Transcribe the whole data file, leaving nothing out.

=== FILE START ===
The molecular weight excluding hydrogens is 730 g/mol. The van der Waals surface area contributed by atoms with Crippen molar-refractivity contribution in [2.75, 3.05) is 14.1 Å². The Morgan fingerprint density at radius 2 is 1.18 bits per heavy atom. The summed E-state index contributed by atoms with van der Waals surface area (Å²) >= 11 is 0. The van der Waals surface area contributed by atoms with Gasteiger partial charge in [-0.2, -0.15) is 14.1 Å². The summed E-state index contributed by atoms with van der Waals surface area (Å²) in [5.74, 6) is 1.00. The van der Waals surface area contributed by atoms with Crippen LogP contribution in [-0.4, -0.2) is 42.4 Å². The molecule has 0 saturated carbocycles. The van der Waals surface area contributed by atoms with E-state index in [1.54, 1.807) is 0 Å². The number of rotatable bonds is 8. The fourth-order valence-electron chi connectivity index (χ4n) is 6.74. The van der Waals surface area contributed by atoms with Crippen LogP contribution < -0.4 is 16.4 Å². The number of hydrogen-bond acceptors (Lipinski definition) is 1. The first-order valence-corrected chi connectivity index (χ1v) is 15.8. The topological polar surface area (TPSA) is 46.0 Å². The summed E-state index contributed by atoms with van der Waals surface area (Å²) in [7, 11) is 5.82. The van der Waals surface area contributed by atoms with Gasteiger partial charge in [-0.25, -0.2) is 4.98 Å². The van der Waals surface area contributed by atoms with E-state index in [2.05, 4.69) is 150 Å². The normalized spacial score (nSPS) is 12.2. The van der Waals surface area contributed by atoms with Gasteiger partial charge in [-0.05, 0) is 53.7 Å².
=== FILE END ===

The molecular weight excluding hydrogens is 730 g/mol. The van der Waals surface area contributed by atoms with Crippen molar-refractivity contribution in [2.75, 3.05) is 14.1 Å². The Morgan fingerprint density at radius 2 is 1.18 bits per heavy atom. The summed E-state index contributed by atoms with van der Waals surface area (Å²) >= 11 is 0. The van der Waals surface area contributed by atoms with Gasteiger partial charge in [-0.2, -0.15) is 14.1 Å². The summed E-state index contributed by atoms with van der Waals surface area (Å²) in [5.74, 6) is 1.00. The van der Waals surface area contributed by atoms with Crippen LogP contribution in [-0.4, -0.2) is 42.4 Å². The molecule has 0 saturated carbocycles. The van der Waals surface area contributed by atoms with E-state index in [1.54, 1.807) is 0 Å². The number of rotatable bonds is 8. The fourth-order valence-electron chi connectivity index (χ4n) is 6.74. The van der Waals surface area contributed by atoms with Crippen LogP contribution < -0.4 is 16.4 Å². The number of hydrogen-bond acceptors (Lipinski definition) is 1. The first-order valence-corrected chi connectivity index (χ1v) is 15.8. The topological polar surface area (TPSA) is 46.0 Å². The summed E-state index contributed by atoms with van der Waals surface area (Å²) in [7, 11) is 5.82. The van der Waals surface area contributed by atoms with Gasteiger partial charge in [-0.25, -0.2) is 4.98 Å². The van der Waals surface area contributed by atoms with E-state index in [2.05, 4.69) is 150 Å². The normalized spacial score (nSPS) is 12.2. The van der Waals surface area contributed by atoms with Gasteiger partial charge in [-0.05, 0) is 53.7 Å².